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Former GM Scott Perry: “Donovan Mitchell wasn’t that singular force“

The former Knicks honcho revealed the reasons for New York’s decision to pass on a trade.

New York Yankees v New York Mets Photo by Elsa/Getty Images

If you’re one of those people still dwelling on the missed opportunity of New York landing Donovan Mitchell last summer, worry no more as we finally got an explanation for that outcome.

Former Knicks GM Scott Perry was the guest of Hoop Genius Podcast earlier this week and—now out of such a position within the organization and able to speak on everything he did openly—he revealed the reasons for New York to pass on trading for Mitchell in the summer of 2022.

At the end of the day, Perry made it sound like the Knicks based their decision on Mitchell’s lack of success in the postseason while playing for the Utah Jazz.

“[Mitchell] was a good player, but he needed more around him to win,” Perry started. “If he was that singular force, Utah probably would have been in the Conference Finals. But he wasn’t that singular force.”

Mitchell spent five seasons in Utah getting All-Star nods in his last three years playing with the Jazz. He was traded to Cleveland last summer in exchange for Ochai Agbaji, Lauri Markkanen, Collin Sexton, the Cavs’ unprotected first-round picks in 2025, 2027 and 2029, and potential first-round pick swaps in 2026 and 2028.

While in Utah, Mitchell and the Jazz made the postseason every year, but they never got past the Western Conference semifinals. The two times they made it there, they lost 4-1 against the Rockets in 2018 and 4-2 against the Clippers in 2021.

Perry praised Mitchell, mind you, saying the guard is an “excellent basketball player,” and a “tremendous young man, New York kid.”

Mitchell is an Elmsford, NY native and a renowned New York Mets fan. He is also a player who, not even sharing the floor with the most dominant interior big man in the NBA for the past few seasons (Rudy Gobert was an All-Star in 2020, 2021, and 2022 and named Defensive Player of the Year in 2018, 2019, and 2021), was able to make it past the second round of the playoffs.

“You got to ask yourself: if the other team (Cleveland in this case) is wanting to take two-thirds or three-quarters of all your young talent, and all of your draft capital... is what’s left behind going to good enough for you to win rather than hold on to what you have and be a little patient?” Perry pondered.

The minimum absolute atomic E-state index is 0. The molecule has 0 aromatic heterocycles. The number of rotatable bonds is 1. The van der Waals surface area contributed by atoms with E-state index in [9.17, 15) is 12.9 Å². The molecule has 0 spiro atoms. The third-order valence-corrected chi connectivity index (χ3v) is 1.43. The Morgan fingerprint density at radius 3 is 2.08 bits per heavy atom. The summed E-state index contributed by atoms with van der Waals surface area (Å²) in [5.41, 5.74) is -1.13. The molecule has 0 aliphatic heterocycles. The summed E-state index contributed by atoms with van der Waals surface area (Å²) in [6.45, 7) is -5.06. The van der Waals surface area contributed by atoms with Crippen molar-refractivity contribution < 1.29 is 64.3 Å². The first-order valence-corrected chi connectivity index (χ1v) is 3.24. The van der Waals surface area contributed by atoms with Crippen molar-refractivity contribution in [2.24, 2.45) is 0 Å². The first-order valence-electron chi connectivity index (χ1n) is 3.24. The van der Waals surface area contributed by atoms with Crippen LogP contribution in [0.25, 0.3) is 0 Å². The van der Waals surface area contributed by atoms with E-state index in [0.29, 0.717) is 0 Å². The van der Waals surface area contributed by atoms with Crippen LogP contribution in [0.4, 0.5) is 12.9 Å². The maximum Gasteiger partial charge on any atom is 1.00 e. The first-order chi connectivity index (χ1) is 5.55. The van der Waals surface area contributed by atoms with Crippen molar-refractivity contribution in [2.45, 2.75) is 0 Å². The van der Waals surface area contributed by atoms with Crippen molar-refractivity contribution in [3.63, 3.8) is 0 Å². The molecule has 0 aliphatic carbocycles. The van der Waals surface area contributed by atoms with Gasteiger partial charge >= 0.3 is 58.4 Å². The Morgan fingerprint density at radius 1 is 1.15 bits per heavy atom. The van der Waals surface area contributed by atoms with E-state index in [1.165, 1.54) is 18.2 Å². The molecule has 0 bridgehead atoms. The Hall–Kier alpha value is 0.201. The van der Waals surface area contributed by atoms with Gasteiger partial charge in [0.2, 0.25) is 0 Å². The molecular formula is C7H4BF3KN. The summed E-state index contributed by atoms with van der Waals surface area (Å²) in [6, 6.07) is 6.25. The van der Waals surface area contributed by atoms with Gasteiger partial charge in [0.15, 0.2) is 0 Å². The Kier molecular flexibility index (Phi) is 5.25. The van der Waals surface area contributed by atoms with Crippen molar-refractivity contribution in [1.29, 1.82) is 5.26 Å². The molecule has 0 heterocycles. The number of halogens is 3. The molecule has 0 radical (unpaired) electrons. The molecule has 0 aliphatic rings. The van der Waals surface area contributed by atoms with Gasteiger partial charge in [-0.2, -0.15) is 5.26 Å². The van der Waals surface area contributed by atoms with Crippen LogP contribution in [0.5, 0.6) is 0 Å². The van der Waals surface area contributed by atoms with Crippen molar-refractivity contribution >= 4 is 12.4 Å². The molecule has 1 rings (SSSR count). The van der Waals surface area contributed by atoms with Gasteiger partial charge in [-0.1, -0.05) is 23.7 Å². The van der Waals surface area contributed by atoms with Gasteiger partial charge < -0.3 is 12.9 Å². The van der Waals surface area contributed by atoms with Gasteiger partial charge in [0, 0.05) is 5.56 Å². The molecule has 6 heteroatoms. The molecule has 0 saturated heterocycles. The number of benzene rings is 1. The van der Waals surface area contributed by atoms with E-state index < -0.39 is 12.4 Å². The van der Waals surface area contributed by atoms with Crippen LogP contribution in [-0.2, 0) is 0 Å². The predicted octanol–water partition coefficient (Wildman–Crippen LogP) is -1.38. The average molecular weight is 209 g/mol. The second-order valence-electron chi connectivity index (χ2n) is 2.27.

The Knicks reportedly offered Utah RJ Barrett, Immanuel Quickley, and two unprotected first-round picks in a final attempt to trade for Mitchell. They balked at offering more than that, refusing to throw Quentin Grimes into the deal on top of the other assets.

Perry said that the Knicks fanbase “want names,” reasoning that there are other ways to build strong and winning teams, such as the Detroit Pistons squad he helped craft back in the mid-aughts that went on to back-to-back Finals and won the 2004 NBA championship.

“People forget,” Perry said. “We went to six straight conference finals, two finals in a row with ‘no names.’ We beat you with depth, and we were very talented.

“I’m not saying you can do that every time. [Having a superstar] might make it easier to build around,” he acknowledged. “But it’s not the only way to build and win.”

Perry touched on some other topics, such as hiring Tom Thibodeau because the front office wanted the Knicks to be “tougher” and a “good defensive team,” or signing smaller deals (Julius Randle, Taj Gibson, Bobby Portis, Wayne Ellington, Elfrid Payton, Reggie Bullock, and Marcus Morris) in 2019 following the failure of landing Kevin Durant and Kyrie Irving to, “get some veteran players to help young guys like RJ Barrett and Mitchell Robinson to play more.”

Last season, the Cavaliers enjoyed the Mitchell Experience in full by crashing out of the postseason early . . . at the hands of the New York Knicks.

A win’s a win.